Mr Hassan Ayariga, Leader of the All People’s Congress (APC) says it was not for nothing that God created males and females for procreation, therefore, any practice that would halt procreation should not be tolerated.
He said he found it a wonder that these same countries pushing for the adoption of Lesbian, Gay, Bisexual, Transgender, Queer and Intersex (LGBTQI+) were not promoting polygamy in those jurisdictions but found it as a crime.
“LGBTQI+ is barbaric and against our traditional and moral values. Everybody has a right but not a right to abuse it or impose your rights on others,” he said.
Mr. Ayariga also said the practice of LGBTQI+ was a sign of the end times.
The whole LGBTQ+ brouhaha has stirred up a debate in the country with traditional rules, politicians, religious leaders and the corporate world all expressing disagreement over calls being made by LGBTQ+ activists that their practice should be legalised in the country.
To a greater extent, eight Members of Parliament (MPs), led by NDC’s Sam George, MP for Ningo Prampram have set out to sponsor the drafting of the Promotion of Proper Human Sexual Rights and Ghanaian Family Values Bill, which seeks to criminalise the activities of LGBTQ+ persons.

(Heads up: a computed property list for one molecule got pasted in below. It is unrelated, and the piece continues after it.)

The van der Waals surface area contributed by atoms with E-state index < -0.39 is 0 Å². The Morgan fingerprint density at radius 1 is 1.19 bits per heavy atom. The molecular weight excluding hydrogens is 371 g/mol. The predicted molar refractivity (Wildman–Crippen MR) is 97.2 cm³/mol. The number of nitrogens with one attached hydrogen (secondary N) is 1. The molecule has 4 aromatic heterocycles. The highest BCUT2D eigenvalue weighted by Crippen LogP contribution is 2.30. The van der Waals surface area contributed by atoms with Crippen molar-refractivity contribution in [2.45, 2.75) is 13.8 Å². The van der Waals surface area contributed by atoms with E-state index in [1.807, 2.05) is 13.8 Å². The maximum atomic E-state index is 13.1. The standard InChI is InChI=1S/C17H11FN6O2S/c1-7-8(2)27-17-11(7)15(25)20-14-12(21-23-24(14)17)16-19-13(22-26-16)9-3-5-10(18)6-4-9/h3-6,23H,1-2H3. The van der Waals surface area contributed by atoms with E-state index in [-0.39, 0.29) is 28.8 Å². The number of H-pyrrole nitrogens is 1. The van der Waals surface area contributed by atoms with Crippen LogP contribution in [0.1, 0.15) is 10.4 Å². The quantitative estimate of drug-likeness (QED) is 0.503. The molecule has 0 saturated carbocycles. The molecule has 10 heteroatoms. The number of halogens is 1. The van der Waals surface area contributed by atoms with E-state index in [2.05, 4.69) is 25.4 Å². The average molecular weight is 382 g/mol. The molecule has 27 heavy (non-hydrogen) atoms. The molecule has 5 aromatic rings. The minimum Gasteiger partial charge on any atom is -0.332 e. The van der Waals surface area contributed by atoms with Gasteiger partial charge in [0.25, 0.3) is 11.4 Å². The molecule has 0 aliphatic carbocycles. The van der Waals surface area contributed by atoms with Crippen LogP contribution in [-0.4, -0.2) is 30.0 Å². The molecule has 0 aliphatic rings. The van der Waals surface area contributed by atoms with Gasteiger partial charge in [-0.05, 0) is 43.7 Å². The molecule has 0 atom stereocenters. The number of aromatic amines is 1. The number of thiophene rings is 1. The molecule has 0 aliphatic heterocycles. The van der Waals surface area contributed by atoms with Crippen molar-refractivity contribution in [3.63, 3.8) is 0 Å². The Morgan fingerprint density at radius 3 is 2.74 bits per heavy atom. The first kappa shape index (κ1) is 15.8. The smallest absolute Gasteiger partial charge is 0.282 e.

The draft document also seeks to criminalise organisations that advocate or promote the activity in the country.
If the Bill is passed, persons who engage in the said practice could face up to five years imprisonment.
Proponents say they have the overwhelming support of Ghanaians, one of the reasons why they are pushing that it be passed without delay.
However, the legislation faces stiff opposition as the Parliament’s Committee on Constitutional and Legal Affairs receives over 120 memos geared towards shaping the bill.
While these memoranda trickle in ahead of Parliament’s resumption on Tuesday, October 26, 2021, top christian and Islamic clerics have presented memos to the House’s Committee of Constitution and Legal Affairs in support of the bill.
The Church of Pentecost has declared its readiness to vote out any political party that stands against the bill’s passage.
However, a series of memoranda, which oppose the legislation, have also been presented to the Committee.
The sponsors of the memoranda describe the bill as an endorsement of state-sponsored violence against minority groups and an infringement on their human rights.
They have been accused by a section of the Ghanaian population as bootlickers of the West, which only seeks to undermine and disintegrate Africa.